What Eve really thought

2 Comments

Bible poems

Liturgical response

Creation thrums with Being
And peals the Word — 'I am'.
We sometimes remember 
To whisper the antiphon, 'We are'.

Vivien Arnold


Food of love

'I don't give a fig', says Adam to Eve.
She is silent thinking
of the small orifice on the fruit 
a narrow passage for the fig wasp to enter; 
set down eggs; pollinate the flowery fig.
Bloom and ripen. 
She reveals none of this to Adam
who shields his manhood with a leaf from the fig;
seething at his ejection from the Garden.

Eve isn't sorry that she bit
into the temptation of the fruit; 
found its secret self.  
She never forgot that first taste 
of paradise; brought the knowledge with her
beyond the garden into the world of weeds and thorns.
Of course Adam put it about —
it was the snake's clever lies  that had beguiled her. 
She was deceived (he said). Eve knew better. 
She had bloomed. Ripened; tasted truth.

Moya Pacey


Jacob and Esau

Those twins 
wrestling inside me —
faith and doubt

twins 
so alike
so opposite

Is there a point
of equilibrium —

a place where
the sea becomes
calm
at the bidding
of an Other?

Janette Fernando


Song of a deaf poet

When you see me all alone,
I hope you understand
that though my ears don't hear a thing
the spirit rules the man,

and the harp of David dwells in me,
his strum is my command,
though ostracised from crowded rooms,
I dance on desert sands.

Damian Balassone


An exodus of crosses

They line our country roads
triggering a fleeting pity
in a blur of wood and flowers
as we speed by —
the crosses meant to mourn loved ones
killed by machines like the ones we're sitting in.
Isn't their number increasing
to a similar degree as the number
of prayers is decreasing
and the exodus from our churches continues?

Even though the faith in the crucified
and resurrected Christ is diminishing
the waves of crosses to mourn
so many broken bodies, broken dreams
are towering higher and higher
as if the Red Sea of our helplessness
was swelling and never parting
to let a ray of hope shine through.

Frank Joussen


Gentle Jesus, meek and mild

Watch me rise!
Snickering cowards.
Obese priests.
Manicured politicians.
Oil-stained soldiers.

Watch me rise.
You who crushed me.
You who danced
while my feet were nailed.
You who drank to my health.

Watch me rise.
Watch me walk from the tomb
like a vengeful angel.
Watch my eyes.
I have come for you.

I have come for you.

Stephen Daughtry


He calls her name

he calls her name 
among the twisted olives
shadowing the tomb
sealed within grief she hears
only a stranger's kindness

Anne Benjamin


Born and raised Britain, Vivien Arnold has lived in Canberra for over 40 years. In addition to sacred poetry she writes secular and satirical poems, stories and plays and composes liturgical and theatre music.

Moya PaceyMoya Pacey's first collection of poems, The Wardrobe was published in 2009 by Ginninderra Press. Her poetry has appeared in publications such as The Canberra Times, Island, Poetrix, StudioDivan and Crux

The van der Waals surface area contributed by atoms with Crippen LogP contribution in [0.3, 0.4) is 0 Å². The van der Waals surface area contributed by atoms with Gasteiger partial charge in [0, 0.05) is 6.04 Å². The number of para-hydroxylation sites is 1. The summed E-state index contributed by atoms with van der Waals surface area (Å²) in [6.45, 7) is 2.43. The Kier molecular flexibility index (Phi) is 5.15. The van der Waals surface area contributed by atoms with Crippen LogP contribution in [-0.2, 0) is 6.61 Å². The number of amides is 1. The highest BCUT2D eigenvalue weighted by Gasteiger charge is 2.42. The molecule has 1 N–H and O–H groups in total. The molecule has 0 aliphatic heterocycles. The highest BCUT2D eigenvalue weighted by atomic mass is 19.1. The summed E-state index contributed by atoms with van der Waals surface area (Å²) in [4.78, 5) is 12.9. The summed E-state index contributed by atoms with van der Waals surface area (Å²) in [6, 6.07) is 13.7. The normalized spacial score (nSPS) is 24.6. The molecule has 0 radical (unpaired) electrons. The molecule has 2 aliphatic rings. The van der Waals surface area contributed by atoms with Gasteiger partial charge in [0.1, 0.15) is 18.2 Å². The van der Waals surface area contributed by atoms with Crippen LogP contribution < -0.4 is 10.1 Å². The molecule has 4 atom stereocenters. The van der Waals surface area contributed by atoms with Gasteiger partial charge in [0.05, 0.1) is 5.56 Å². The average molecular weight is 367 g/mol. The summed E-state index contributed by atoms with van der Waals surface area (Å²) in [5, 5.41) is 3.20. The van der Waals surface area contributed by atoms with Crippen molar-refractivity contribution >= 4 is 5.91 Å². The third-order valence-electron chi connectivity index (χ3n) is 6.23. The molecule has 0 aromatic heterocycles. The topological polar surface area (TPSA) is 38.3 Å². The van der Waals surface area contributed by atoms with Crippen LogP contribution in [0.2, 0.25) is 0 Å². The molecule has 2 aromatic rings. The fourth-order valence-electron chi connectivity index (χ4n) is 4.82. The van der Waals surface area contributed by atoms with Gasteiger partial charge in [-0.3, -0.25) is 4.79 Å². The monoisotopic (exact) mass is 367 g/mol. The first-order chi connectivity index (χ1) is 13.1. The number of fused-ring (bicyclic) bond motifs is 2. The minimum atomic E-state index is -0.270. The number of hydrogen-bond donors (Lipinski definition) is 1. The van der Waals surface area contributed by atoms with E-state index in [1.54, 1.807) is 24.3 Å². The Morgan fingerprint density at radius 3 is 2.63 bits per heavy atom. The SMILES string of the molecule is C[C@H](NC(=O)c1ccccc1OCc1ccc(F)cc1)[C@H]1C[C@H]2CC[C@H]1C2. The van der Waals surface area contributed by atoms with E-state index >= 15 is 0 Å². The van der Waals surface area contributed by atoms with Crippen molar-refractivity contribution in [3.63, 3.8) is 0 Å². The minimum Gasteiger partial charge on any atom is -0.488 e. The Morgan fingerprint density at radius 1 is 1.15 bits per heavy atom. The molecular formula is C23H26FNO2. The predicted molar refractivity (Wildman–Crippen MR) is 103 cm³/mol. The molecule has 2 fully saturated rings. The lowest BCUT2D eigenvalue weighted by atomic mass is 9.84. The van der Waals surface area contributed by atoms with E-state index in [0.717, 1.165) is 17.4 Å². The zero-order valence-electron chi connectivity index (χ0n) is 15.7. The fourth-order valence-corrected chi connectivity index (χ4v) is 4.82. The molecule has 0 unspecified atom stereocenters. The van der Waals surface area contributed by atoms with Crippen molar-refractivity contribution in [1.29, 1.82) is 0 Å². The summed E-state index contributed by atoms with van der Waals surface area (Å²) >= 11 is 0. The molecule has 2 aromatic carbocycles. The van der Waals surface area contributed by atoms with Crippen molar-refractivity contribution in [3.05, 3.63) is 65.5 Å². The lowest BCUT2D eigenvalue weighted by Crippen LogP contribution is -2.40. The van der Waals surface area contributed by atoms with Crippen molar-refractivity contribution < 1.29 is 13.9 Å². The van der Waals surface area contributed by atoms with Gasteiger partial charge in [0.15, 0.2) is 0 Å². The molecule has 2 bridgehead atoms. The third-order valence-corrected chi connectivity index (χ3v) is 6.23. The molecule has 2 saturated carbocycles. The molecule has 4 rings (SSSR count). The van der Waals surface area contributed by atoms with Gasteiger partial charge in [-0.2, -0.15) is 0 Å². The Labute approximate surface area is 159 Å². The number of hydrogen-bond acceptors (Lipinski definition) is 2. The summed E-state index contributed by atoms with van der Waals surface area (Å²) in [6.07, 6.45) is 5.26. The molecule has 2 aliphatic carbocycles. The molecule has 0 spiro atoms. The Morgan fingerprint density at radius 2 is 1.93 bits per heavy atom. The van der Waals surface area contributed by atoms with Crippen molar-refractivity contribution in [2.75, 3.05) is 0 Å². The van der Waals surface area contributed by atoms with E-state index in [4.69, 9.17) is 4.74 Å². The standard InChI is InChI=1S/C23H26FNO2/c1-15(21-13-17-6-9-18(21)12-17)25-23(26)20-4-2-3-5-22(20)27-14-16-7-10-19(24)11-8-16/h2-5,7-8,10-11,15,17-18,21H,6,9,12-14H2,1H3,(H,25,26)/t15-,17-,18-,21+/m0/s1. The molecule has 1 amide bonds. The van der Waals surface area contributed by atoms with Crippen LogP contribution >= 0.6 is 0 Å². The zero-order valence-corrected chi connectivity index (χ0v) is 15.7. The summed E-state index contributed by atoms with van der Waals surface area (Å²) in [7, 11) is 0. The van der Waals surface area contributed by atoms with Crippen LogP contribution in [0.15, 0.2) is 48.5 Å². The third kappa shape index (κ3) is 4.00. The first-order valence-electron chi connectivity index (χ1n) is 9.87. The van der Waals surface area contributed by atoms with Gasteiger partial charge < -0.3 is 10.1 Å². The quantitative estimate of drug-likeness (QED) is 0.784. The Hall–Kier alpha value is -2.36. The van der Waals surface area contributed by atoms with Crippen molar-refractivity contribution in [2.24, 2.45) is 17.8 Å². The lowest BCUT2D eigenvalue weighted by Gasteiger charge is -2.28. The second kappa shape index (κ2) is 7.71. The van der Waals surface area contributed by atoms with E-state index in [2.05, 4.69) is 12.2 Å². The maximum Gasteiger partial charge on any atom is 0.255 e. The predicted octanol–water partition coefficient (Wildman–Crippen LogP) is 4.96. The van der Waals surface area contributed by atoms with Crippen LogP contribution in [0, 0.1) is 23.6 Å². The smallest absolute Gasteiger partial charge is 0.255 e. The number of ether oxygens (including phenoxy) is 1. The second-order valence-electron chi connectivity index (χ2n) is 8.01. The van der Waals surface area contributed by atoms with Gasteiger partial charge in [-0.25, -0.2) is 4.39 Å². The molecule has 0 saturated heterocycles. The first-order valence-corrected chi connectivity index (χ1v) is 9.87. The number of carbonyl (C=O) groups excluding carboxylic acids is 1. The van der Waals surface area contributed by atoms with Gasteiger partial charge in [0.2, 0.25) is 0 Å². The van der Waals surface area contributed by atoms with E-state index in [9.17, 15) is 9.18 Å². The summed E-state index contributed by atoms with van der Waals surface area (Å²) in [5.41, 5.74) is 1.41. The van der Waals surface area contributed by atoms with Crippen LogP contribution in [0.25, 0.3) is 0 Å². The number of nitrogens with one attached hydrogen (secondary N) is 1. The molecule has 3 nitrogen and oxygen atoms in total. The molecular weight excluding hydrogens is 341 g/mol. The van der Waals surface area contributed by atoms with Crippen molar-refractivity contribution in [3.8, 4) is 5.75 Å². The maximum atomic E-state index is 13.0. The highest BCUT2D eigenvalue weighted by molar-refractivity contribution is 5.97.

Janette FernandoJanette Fernando is a casual relief teacher, poet and editor. Since 2007 she has been Managing Editor of Poetica Christi Press and last year co-edited Reflecting on Melbourne, a coffee table book of poetry, artwork and photography about Melbourne. 

Damian BalassoneDamian Balassone is a Melbourne poet whose work has appeared in various journals, magazines and e-zines. He is currently working on a second collection. 

Frank JoussenFrank Joussen teaches English and religious education at a German high school. He is a member of the international Catholic peace organisation Pax Christi. His poems and short stories in English have been published in print journals and ezines worldwide. 

Stephen DaughtryStephen Daughtry has worked in arts and media for many years. He occasionally finds time to indulge in words for pleasure. 

Anne BenjaminAnne Benjamin has won awards for her short stories and her educational publications and has had some poetry published. She presently works part-time as a consultant and is Adjunct Professor within the School of Leadership Australian Catholic University Strathfield. 

Topic tags: vivien arnold, moya pacey, janette fernando, damian balassone, frank joussen, stephen daughtry, benjamin

 

 

submit a comment

Existing comments

Thank you to all our poets. I particularly enjoyed and found meaning in Moya Pacey's Food of Love.
Patricia Taylor | 23 November 2010


Thank you Damian for a poem that really resonates with me. As one who is hearing impaired I often find myself alone in a crowded room among a sea of noise, and sometimes people think I'm 'a bit slow' because I can't understand what they are saying, but that doesn't mean I don't have a rich inner life.
Sandra Houghton | 24 November 2010


Similar Articles

Agnostic preachers fight the devil

  • Tim Kroenert
  • 25 November 2010

The Exorcist upheld an essentially fundamentalist, even romantic vision of religious experience. Its central character was an agnostic Jesuit whose encounters with demonic forces restore his faith. The Last Exorcism substitutes for the jaded Jesuit a troubled Middle American preacher.

READ MORE

Art by and for the lost

  • George Estreich
  • 01 December 2010

The word graffiti encloses a vast spectrum from vandalism to art. At one end, a black slosh across a dry-cleaner's window: no message, only a mess. At the other, a Martian-green man on the side of a defunct warehouse, brooding on a thought as immense as himself.

READ MORE

We've updated our privacy policy.

Click to review